Kampala — Uganda's oil reserves could be as much as that of the Gulf countries, a senior official at the US Department of Energy has said.
Based on the test flow results encountered at the wells so far drilled and other oil numbers, Ms. Sally Kornfeld, a senior analyst in the office of fossil energy went ahead to talk about Uganda's oil reservoirs in the same sentence as Saudi Arabia.
"You are blessed with amazing reservoirs. Your reservoirs are incredible. I am amazed by what I have seen, you might rival Saudi Arabia," Kornfeld told a visiting delegation from Uganda in Washington DC.
The group of Ugandans was in Washington on an international visitor programme and looked at the efficient use of natural energy resources.
The group comprised Ministry of Energy officials, a Member of Parliament, members from the civil society and one journalist.
At present, Uganda has four oil prospectors on the ground including Heritage Oil, Tullow Oil, Tower Oil and Dominion Oil.
Of the four prospectors, Tullow and Heritage have registered success at wells in two blocks in the Albertine basin, which lies in the upper-most part of the western arm of the Great Rift Valley.
According to data so far aggregated since the first discovery was made by Australian prospector Hardman Resources (now taken over by Tullow) in June 2006, Uganda has established reserves at 3.5 million barrels of oil per day.
Experts in oil exploration say this could be just a tip of the iceberg.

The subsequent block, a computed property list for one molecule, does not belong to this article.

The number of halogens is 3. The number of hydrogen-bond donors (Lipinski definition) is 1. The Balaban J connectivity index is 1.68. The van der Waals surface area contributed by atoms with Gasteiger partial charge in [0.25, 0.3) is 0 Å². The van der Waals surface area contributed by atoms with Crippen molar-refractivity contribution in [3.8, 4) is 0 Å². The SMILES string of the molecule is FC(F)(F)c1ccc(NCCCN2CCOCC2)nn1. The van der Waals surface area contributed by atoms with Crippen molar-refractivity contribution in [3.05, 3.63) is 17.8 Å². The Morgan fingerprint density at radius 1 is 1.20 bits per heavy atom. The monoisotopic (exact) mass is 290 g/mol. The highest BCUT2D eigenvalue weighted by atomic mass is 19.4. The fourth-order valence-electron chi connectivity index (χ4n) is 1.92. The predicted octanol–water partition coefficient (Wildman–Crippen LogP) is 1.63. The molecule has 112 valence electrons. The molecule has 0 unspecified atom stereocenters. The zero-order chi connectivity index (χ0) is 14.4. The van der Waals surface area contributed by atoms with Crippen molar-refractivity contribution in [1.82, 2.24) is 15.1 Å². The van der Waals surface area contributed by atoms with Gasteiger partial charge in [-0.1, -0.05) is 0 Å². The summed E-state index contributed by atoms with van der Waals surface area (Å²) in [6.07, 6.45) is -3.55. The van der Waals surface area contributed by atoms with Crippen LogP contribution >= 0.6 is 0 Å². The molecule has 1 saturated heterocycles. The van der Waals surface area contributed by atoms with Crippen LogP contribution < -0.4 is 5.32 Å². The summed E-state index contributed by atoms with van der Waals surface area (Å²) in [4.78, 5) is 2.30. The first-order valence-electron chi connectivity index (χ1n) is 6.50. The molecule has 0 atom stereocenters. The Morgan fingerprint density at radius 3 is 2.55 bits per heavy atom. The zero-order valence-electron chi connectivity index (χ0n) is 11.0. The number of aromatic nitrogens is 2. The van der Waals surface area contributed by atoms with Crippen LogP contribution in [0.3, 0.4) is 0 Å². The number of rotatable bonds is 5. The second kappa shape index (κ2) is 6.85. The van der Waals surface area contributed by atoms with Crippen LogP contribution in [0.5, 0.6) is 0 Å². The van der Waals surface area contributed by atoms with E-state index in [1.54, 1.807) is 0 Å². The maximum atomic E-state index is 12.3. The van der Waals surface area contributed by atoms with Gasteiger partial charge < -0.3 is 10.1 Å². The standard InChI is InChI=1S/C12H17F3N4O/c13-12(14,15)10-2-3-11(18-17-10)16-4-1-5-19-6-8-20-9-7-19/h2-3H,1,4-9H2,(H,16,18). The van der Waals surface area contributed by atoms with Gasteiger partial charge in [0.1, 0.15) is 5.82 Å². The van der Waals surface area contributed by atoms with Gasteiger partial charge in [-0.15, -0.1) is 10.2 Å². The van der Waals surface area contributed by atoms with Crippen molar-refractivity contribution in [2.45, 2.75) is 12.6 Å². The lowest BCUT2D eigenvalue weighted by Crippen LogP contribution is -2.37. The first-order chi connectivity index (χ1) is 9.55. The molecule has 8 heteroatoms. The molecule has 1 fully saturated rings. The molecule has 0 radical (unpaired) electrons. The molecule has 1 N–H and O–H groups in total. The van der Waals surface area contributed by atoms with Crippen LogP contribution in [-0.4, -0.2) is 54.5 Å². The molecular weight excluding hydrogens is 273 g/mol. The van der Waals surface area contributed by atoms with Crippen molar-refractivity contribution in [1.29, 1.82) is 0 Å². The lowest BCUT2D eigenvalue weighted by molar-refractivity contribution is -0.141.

The sites are still building pressure and production might well exceed the current figures if what has happened elsewhere like Angola is anything to go by.
Flow tests at various wells have indicated flow rates ranging from as low as 1,500 to highs of 14,000 barrels per day. According to earlier releases, the prospectors are now certain that the commercial threshold for development has been exceeded.
Mr. Aidan Heavy, Tullow Oil's chief executive officer revealed early in the year that they assigned a dedicated team of experts to deliver a commercial development plan for the entire basin.
In April last year, Tullow embarked on what it termed as a major drilling campaign in the Butiaba area around Lake Albert targeting an overall reserve potential in excess of a billion barrels.
The Butiaba campaign was preceded by successes in two drilling campaigns in the Kaiso-Tonya area and the Kingfisher field and all these have been 100% successes so far.
The Butiaba campaign has thrown up successes but the two biggest so far have been the Buffalo-Giraffe wells - described as "one of the largest recent onshore oil discoveries in Africa".
"Combined with our other finds in the region, we have now clearly exceeded the thresholds for basin development," the chief executive of Tullow commented then.
The Giraffe-1 exploration well, which is located in the Butiaba region, came up with over 38 metres of net oil pay within an 89-metre gross oil bearing interval.
The data from the Giraffe discovery indicate a net reservoir thickness of 38 metres, the largest encountered in the area to date.
The Buffalo-1 exploration well in Block 1 encountered 15 metres of net gas pay and over 28 metres of net oil pay.
The gas and oil columns encountered are 48 metres and 75 metres respectively with the potential to be even larger.
As Kornfeld marveled at Uganda's oil finds, she was quick to add that for the country to benefit from the oil and gas resources but also avoid the pitfalls of oil producing countries like Nigeria, it is extremely important to set up strong governance structures.
Kornfeld and the other United States officials said they are ready to help Uganda's nascent oil and gas sector with anything including the key environmental issues that are crucial to the efficient management of oil and gas.
"Anything you might want us to help you with we will and we have a lot of expertise in environmental issues relating to oil and gas," Kornfeld said.